Mitt Romney’s choice of Paul Ryan as his vice-presidential candidate makes 2012 the first time in American history that a major party has run a ticket without a Protestant on it: Romney is a member of the Church of Jesus Christ of Latter-day Saints, and Ryan is a Roman Catholic. Have Mormons and Catholics always gotten along as well as the Republican running mates appear to?
No. The root of the conflict is doctrinal. The premise of the Book of Mormon is that the Bible is a corrupt and incomplete account of God’s revelation—an implicit criticism of Catholic doctrine. The Book of Mormon also makes reference to an evil “church which is most abominable above all other churches,” described more colorfully as “the mother of harlots.” Though the Book of Mormon does not identify this evil institution as the Catholic Church, many Mormons have believed the two to be one and the same since the publication of the Book of Mormon in 1830.
Despite their doctrinal differences, Mormons and Catholics cohabited peacefully in Utah in the 19th century—but leaders of the two churches began passive-aggressively sniping at one another in the 20th century. In the late 1910s, Salt Lake City Catholic Bishop Joseph Sarsfield Glass commissioned murals in the Cathedral of the Madeleine that incorporated Bible passages that could easily be read as criticisms of Mormonism, including a line from St. Paul’s letter to the Galatians that describes any alternate gospel as “anathema.” And in the 1930s and 1940s, a Catholic radio program and a Catholic pamphlet entitled “A ‘Foreign Mission’ Close to Home!” convinced Mormon leaders (mistakenly) that Catholics were trying to convert Mormons to Catholicism.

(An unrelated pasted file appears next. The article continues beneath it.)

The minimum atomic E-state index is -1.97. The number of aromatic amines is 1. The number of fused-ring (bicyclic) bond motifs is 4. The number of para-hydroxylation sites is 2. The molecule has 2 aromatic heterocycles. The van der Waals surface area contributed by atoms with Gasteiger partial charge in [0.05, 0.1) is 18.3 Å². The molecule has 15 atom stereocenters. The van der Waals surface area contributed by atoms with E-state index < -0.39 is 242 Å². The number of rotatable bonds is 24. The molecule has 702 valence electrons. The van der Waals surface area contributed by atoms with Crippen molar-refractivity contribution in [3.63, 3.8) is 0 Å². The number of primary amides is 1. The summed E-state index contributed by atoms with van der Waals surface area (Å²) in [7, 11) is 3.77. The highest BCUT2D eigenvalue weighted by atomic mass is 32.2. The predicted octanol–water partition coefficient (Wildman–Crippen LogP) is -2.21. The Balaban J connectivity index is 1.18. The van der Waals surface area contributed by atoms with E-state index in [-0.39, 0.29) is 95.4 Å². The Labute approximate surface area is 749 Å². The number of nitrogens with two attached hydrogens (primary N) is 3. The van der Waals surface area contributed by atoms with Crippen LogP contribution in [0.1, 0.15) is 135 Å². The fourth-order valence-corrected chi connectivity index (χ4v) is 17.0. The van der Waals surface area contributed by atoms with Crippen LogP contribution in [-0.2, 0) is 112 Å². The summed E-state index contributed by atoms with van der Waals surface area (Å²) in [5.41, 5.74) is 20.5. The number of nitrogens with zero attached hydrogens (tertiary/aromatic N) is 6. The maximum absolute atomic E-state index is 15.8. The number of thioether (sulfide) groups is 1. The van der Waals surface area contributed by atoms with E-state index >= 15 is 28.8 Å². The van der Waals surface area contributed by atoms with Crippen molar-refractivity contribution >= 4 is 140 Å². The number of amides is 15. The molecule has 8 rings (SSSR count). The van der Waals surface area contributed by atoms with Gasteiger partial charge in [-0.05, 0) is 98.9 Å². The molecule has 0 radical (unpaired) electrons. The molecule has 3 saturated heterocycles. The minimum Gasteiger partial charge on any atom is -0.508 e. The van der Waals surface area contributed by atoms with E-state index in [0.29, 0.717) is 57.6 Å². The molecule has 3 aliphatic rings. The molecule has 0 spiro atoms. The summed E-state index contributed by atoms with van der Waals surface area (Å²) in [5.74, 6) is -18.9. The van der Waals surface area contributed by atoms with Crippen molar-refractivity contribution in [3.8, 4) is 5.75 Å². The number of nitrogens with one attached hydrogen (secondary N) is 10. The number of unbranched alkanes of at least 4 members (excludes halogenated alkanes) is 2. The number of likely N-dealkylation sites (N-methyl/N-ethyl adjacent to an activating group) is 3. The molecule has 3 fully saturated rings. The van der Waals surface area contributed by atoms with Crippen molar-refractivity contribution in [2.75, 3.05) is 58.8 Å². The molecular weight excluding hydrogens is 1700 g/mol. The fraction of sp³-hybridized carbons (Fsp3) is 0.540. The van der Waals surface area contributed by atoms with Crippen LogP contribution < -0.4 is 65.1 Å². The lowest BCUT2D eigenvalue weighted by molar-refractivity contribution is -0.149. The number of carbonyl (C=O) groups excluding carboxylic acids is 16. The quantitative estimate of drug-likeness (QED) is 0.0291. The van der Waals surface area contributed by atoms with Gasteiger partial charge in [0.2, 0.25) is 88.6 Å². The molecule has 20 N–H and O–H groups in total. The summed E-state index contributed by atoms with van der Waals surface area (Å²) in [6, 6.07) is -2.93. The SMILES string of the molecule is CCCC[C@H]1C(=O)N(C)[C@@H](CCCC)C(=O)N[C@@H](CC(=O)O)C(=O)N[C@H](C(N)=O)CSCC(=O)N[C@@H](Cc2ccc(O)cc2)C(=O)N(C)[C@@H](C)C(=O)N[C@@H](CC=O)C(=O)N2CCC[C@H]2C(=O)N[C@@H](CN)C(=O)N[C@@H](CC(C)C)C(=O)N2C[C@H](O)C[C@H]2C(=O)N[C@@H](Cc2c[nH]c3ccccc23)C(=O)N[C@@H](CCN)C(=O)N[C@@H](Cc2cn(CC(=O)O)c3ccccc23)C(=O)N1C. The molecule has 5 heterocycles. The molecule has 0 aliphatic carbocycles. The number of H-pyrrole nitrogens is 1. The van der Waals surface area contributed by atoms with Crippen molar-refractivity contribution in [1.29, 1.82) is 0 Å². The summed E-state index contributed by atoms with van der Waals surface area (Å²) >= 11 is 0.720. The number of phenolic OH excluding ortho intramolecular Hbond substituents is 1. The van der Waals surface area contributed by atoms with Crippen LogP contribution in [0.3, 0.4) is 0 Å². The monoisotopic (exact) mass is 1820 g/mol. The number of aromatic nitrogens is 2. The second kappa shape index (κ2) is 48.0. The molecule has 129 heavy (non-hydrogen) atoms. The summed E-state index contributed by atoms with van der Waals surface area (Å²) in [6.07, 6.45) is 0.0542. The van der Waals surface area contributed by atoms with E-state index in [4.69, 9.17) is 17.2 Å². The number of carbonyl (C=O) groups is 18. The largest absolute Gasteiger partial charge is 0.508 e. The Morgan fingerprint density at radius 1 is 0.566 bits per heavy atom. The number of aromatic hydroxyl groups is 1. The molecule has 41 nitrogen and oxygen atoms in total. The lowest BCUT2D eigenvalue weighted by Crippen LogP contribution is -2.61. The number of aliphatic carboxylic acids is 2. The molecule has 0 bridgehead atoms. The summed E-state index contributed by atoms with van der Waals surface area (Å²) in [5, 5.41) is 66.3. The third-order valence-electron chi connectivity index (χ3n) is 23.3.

Mormon mistrust of the Roman Catholic Church came to a head with the 1958 publication of Bruce R. McConkie’s encyclopedia-like Mormon Doctrine, which was not an official LDS publication, though McConkie was a low-ranking church leader. McConkie’s entry for Catholicism simply referred readers to another entry called “Church of the Devil,” which explicitly identified the Roman Catholic Church as being “most abominable above all other churches.” McConkie’s book so upset the Catholic bishop of Salt Lake City that he visited the LDS church president in tears, which convinced the LDS leader to rein in anti-Catholic sentiment. Derogatory references to the Catholic Church were removed from later editions of Mormon Doctrine (which is now out of print), and Mormon-Catholic relations in Utah became much friendlier in the 1960s and thereafter.
The most notable recent Mormon-Catholic clash came in 2001, when the Vatican began requiring Mormons who converted to Catholicism to be rebaptized (a move that implicitly called into question the Christian bona fides of the Mormon church). But the past decade has been a time of alliance between the churches, with Mormon and Catholic leaders coming together to fight gay marriage in Hawaii and California and to stand against perceived government encroachments on religious freedoms—stances that align with the Romney-Ryan platform.
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Explainer thanks Gregory A. Prince, co-author of David O. McKay and the Rise of Modern Mormonism.
Read all of Slate’s Mormon Explainers.